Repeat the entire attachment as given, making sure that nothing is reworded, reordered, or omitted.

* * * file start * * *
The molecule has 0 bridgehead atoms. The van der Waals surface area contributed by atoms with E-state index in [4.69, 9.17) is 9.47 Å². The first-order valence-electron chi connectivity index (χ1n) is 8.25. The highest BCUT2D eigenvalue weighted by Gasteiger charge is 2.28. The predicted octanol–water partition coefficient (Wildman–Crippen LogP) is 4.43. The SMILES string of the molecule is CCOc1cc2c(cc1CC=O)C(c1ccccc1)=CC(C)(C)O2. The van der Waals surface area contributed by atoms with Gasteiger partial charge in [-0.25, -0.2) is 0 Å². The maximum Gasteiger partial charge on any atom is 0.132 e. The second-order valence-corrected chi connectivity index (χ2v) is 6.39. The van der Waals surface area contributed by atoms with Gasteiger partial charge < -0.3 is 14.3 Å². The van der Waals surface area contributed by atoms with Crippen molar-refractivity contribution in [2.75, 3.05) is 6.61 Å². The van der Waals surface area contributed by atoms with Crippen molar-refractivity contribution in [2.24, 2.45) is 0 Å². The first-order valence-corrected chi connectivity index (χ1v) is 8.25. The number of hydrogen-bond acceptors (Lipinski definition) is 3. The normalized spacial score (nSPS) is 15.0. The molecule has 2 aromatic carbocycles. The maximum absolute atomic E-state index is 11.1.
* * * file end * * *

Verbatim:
The molecule has 0 bridgehead atoms. The van der Waals surface area contributed by atoms with E-state index in [4.69, 9.17) is 9.47 Å². The first-order valence-electron chi connectivity index (χ1n) is 8.25. The highest BCUT2D eigenvalue weighted by Gasteiger charge is 2.28. The predicted octanol–water partition coefficient (Wildman–Crippen LogP) is 4.43. The SMILES string of the molecule is CCOc1cc2c(cc1CC=O)C(c1ccccc1)=CC(C)(C)O2. The van der Waals surface area contributed by atoms with Gasteiger partial charge in [-0.25, -0.2) is 0 Å². The maximum Gasteiger partial charge on any atom is 0.132 e. The second-order valence-corrected chi connectivity index (χ2v) is 6.39. The van der Waals surface area contributed by atoms with Gasteiger partial charge < -0.3 is 14.3 Å². The van der Waals surface area contributed by atoms with Crippen molar-refractivity contribution in [2.75, 3.05) is 6.61 Å². The van der Waals surface area contributed by atoms with Crippen molar-refractivity contribution in [2.24, 2.45) is 0 Å². The first-order valence-corrected chi connectivity index (χ1v) is 8.25. The number of hydrogen-bond acceptors (Lipinski definition) is 3. The normalized spacial score (nSPS) is 15.0. The molecule has 2 aromatic carbocycles. The maximum absolute atomic E-state index is 11.1.